Since advocacy group Seamless Bay Area launched in 2018, it’s been asking people what prevents them from using transit and if any changes would compel them to choose bus and rail more often.
Their list generally calls for more connected, reliable, cost-effective, and easy-to-pay for travel — requests that aren’t necessarily unusual. But they are conversation pieces all the same that Seamless Bay Area keeps fresh at the transit reform table as officials chart the post-pandemic course forward.
Seamless Bay Area is pushing for changes to transform the region’s fragmented public transit system into something more unified and equitable to help people commute and travel easily, regardless of the transit agency. Twenty-seven transit agencies operate regionally, yet there is no single entity responsible for coordinating the transportation system as a whole.
Sara Barz, Seamless Bay Area board director and founding member, described a common pain point with room for improvement.
“The thing that made me crazy is that some people would not use Clipper on the bus and pay cash because they thought Clipper wouldn’t be accepted,” said Barz, summing up one rider’s overpayment mistake shared during a December forum on essential travelers’ needs.
Barz co-authored a 2015 SPUR report with Ratna Amin called Seamless Transit: How to make Bay Area public transit function like one rational, easy-to-use system that highlighted concerns about the Bay Area’s “patchwork” approach to transit. It contained analysis and strategies that helped form Seamless Bay Area’s seven guiding principles. These include running transit as one easy-to-use system, putting riders first, and making transit equitable and accessible to all.
“There was a position in that report that the region should do better for the rider,” Barz said. “It was a natural extension at some point that, when the region didn’t start acting on the report, somebody would.”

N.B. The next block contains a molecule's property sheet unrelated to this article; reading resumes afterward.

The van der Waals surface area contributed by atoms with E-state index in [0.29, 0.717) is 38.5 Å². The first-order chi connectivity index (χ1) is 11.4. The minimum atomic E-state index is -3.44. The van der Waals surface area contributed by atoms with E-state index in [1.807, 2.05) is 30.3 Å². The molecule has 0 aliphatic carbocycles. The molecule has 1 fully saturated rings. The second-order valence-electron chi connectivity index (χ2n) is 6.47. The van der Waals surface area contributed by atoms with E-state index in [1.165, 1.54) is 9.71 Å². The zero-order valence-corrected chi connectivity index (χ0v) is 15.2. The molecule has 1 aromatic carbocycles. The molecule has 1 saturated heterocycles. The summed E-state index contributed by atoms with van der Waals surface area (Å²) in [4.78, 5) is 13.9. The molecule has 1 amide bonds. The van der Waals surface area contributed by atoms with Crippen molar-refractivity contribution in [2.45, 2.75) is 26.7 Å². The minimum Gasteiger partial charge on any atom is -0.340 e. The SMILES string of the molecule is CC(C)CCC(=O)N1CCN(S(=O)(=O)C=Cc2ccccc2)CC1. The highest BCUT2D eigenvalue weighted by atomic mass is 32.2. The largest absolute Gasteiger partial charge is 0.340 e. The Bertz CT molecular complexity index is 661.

Seamless Bay Area is led by a core team of 10 professionals, many of whom have experience working at local transit systems. The group is helping shape regional transit advocacy, driving policy changes through creative programs and research, and alerting riders about opportunities to speak up about fare integration and other potential organizational changes.
That’s not to say there haven’t been other groups working to support Bay Area transit. San Francisco Transit Riders has advocated for bus and rail improvements since 2010. Friends of Caltrain started the same year to keep the commuter rail service running amid the threat of service cuts — financial woes that still plague the operator today. Caltrain’s board of directors is considering transit governance options, including a merger with BART, a regional rail service plan that Friends of Caltrain and Seamless Bay Area support.
Whether such a union will occur remains to be seen, but a new poll underscores interest. About 83 percent of respondents support combining BART and Caltrain into a single integrated system, according to the Bay Area Council, the public policy group that conducted the poll.
There are improvements swirling around other new transportation organizations. The East Bay Transit Riders Union (EBTRU) launched last year because there was “no real organized voice of bus riders” to respond when AC Transit temporarily suspended evening service during the George Floyd protests to meet counties’ curfew orders, said Derek Sagehorn, EBTRU co-founder. Outside of the Bay Area, Transit Forward Philadelphia got going last February to prioritize transit and combat ridership declines.
“It’s a reaction to what was a downward spiral in transit quality in a lot of American cities,” said Ben Fried, communications director at TransitCenter, a foundation based in New York that works to improve public transit. “The long-term trend in a lot of places is the bus keeps getting slower and fewer people are riding.”
Add to that a plunge in ridership nationwide due to COVID-19, and many were left wondering if transit would fully recover. Seamless Bay Area adjusted its focus during the onset of the pandemic to prioritize health and safety and help advocate for emergency funding to keep systems going, said Ian Griffiths, the group’s policy director.